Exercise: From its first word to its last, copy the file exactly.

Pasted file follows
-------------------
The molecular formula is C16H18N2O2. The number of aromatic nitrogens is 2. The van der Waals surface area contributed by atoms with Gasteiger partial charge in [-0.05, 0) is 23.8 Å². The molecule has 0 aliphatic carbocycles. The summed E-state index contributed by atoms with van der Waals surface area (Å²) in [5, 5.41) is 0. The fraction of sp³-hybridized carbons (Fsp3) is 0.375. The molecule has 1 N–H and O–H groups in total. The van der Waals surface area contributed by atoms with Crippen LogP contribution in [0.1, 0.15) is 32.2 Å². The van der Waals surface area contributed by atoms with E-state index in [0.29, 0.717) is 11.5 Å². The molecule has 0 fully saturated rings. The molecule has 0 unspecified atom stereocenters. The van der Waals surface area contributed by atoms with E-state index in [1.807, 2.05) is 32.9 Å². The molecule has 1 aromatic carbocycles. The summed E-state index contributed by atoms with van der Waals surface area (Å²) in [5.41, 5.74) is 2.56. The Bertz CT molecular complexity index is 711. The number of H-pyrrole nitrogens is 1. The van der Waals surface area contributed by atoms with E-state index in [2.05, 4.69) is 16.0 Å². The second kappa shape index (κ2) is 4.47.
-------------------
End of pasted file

The molecular formula is C16H18N2O2. The number of aromatic nitrogens is 2. The van der Waals surface area contributed by atoms with Gasteiger partial charge in [-0.05, 0) is 23.8 Å². The molecule has 0 aliphatic carbocycles. The summed E-state index contributed by atoms with van der Waals surface area (Å²) in [5, 5.41) is 0. The fraction of sp³-hybridized carbons (Fsp3) is 0.375. The molecule has 1 N–H and O–H groups in total. The van der Waals surface area contributed by atoms with Crippen LogP contribution in [0.1, 0.15) is 32.2 Å². The van der Waals surface area contributed by atoms with E-state index in [0.29, 0.717) is 11.5 Å². The molecule has 0 fully saturated rings. The molecule has 0 unspecified atom stereocenters. The van der Waals surface area contributed by atoms with E-state index in [1.807, 2.05) is 32.9 Å². The molecule has 1 aromatic carbocycles. The summed E-state index contributed by atoms with van der Waals surface area (Å²) in [5.41, 5.74) is 2.56. The Bertz CT molecular complexity index is 711. The number of H-pyrrole nitrogens is 1. The van der Waals surface area contributed by atoms with E-state index in [2.05, 4.69) is 16.0 Å². The second kappa shape index (κ2) is 4.47.